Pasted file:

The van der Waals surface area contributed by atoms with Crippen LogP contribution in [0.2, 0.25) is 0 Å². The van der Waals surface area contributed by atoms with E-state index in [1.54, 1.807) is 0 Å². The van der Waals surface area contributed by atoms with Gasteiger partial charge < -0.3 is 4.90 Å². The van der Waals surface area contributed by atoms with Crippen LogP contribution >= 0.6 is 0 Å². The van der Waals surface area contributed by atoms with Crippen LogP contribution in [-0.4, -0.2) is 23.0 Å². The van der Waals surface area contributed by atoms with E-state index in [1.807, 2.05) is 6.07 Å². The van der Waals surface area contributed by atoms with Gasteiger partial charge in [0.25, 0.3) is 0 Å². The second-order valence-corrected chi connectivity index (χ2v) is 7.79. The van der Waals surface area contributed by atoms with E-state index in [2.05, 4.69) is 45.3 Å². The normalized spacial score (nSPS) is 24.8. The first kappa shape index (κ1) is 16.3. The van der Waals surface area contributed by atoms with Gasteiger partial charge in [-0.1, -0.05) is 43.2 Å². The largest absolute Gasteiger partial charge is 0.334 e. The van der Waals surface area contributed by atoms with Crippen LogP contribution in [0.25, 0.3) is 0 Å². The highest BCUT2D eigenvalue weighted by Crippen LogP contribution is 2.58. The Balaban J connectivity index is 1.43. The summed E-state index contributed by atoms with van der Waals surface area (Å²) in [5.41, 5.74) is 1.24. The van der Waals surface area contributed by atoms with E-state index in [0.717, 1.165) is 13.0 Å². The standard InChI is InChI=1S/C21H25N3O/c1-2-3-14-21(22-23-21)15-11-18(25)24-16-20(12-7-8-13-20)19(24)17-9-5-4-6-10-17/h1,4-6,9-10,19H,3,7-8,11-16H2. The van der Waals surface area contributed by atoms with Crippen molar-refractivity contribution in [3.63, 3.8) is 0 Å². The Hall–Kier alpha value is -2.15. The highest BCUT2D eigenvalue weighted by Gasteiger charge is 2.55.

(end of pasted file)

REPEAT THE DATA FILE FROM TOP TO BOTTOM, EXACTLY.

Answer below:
The van der Waals surface area contributed by atoms with Crippen LogP contribution in [0.2, 0.25) is 0 Å². The van der Waals surface area contributed by atoms with E-state index in [1.54, 1.807) is 0 Å². The van der Waals surface area contributed by atoms with Gasteiger partial charge < -0.3 is 4.90 Å². The van der Waals surface area contributed by atoms with Crippen LogP contribution >= 0.6 is 0 Å². The van der Waals surface area contributed by atoms with Crippen LogP contribution in [-0.4, -0.2) is 23.0 Å². The van der Waals surface area contributed by atoms with E-state index in [1.807, 2.05) is 6.07 Å². The van der Waals surface area contributed by atoms with Gasteiger partial charge in [0.25, 0.3) is 0 Å². The second-order valence-corrected chi connectivity index (χ2v) is 7.79. The van der Waals surface area contributed by atoms with E-state index in [2.05, 4.69) is 45.3 Å². The normalized spacial score (nSPS) is 24.8. The first kappa shape index (κ1) is 16.3. The van der Waals surface area contributed by atoms with Gasteiger partial charge in [-0.1, -0.05) is 43.2 Å². The largest absolute Gasteiger partial charge is 0.334 e. The van der Waals surface area contributed by atoms with Crippen LogP contribution in [0.25, 0.3) is 0 Å². The highest BCUT2D eigenvalue weighted by Crippen LogP contribution is 2.58. The Balaban J connectivity index is 1.43. The summed E-state index contributed by atoms with van der Waals surface area (Å²) in [5.41, 5.74) is 1.24. The van der Waals surface area contributed by atoms with E-state index in [0.717, 1.165) is 13.0 Å². The standard InChI is InChI=1S/C21H25N3O/c1-2-3-14-21(22-23-21)15-11-18(25)24-16-20(12-7-8-13-20)19(24)17-9-5-4-6-10-17/h1,4-6,9-10,19H,3,7-8,11-16H2. The van der Waals surface area contributed by atoms with Crippen molar-refractivity contribution in [3.63, 3.8) is 0 Å². The Hall–Kier alpha value is -2.15. The highest BCUT2D eigenvalue weighted by Gasteiger charge is 2.55.